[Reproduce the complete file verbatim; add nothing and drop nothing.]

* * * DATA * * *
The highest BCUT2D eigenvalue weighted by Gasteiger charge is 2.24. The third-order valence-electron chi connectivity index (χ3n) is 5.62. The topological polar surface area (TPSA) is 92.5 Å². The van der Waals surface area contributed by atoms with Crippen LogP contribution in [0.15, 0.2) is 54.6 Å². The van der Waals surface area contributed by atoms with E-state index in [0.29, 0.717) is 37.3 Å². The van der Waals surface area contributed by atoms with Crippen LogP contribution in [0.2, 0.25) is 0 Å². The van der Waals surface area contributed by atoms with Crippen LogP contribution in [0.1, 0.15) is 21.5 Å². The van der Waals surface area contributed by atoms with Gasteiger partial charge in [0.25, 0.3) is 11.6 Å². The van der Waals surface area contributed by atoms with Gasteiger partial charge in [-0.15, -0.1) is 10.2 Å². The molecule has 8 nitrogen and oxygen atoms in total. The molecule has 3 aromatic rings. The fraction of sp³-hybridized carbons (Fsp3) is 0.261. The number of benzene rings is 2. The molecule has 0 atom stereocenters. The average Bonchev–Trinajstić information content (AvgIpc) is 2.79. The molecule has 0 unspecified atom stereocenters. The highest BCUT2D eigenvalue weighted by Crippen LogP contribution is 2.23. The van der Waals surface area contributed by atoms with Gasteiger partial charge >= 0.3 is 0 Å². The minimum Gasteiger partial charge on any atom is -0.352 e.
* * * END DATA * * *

The highest BCUT2D eigenvalue weighted by Gasteiger charge is 2.24. The third-order valence-electron chi connectivity index (χ3n) is 5.62. The topological polar surface area (TPSA) is 92.5 Å². The van der Waals surface area contributed by atoms with Crippen LogP contribution in [0.15, 0.2) is 54.6 Å². The van der Waals surface area contributed by atoms with E-state index in [0.29, 0.717) is 37.3 Å². The van der Waals surface area contributed by atoms with Crippen LogP contribution in [0.2, 0.25) is 0 Å². The van der Waals surface area contributed by atoms with Crippen LogP contribution in [0.1, 0.15) is 21.5 Å². The van der Waals surface area contributed by atoms with Gasteiger partial charge in [0.25, 0.3) is 11.6 Å². The van der Waals surface area contributed by atoms with Gasteiger partial charge in [-0.15, -0.1) is 10.2 Å². The molecule has 8 nitrogen and oxygen atoms in total. The molecule has 3 aromatic rings. The fraction of sp³-hybridized carbons (Fsp3) is 0.261. The number of benzene rings is 2. The molecule has 0 atom stereocenters. The average Bonchev–Trinajstić information content (AvgIpc) is 2.79. The molecule has 0 unspecified atom stereocenters. The highest BCUT2D eigenvalue weighted by Crippen LogP contribution is 2.23. The van der Waals surface area contributed by atoms with Gasteiger partial charge >= 0.3 is 0 Å². The minimum Gasteiger partial charge on any atom is -0.352 e.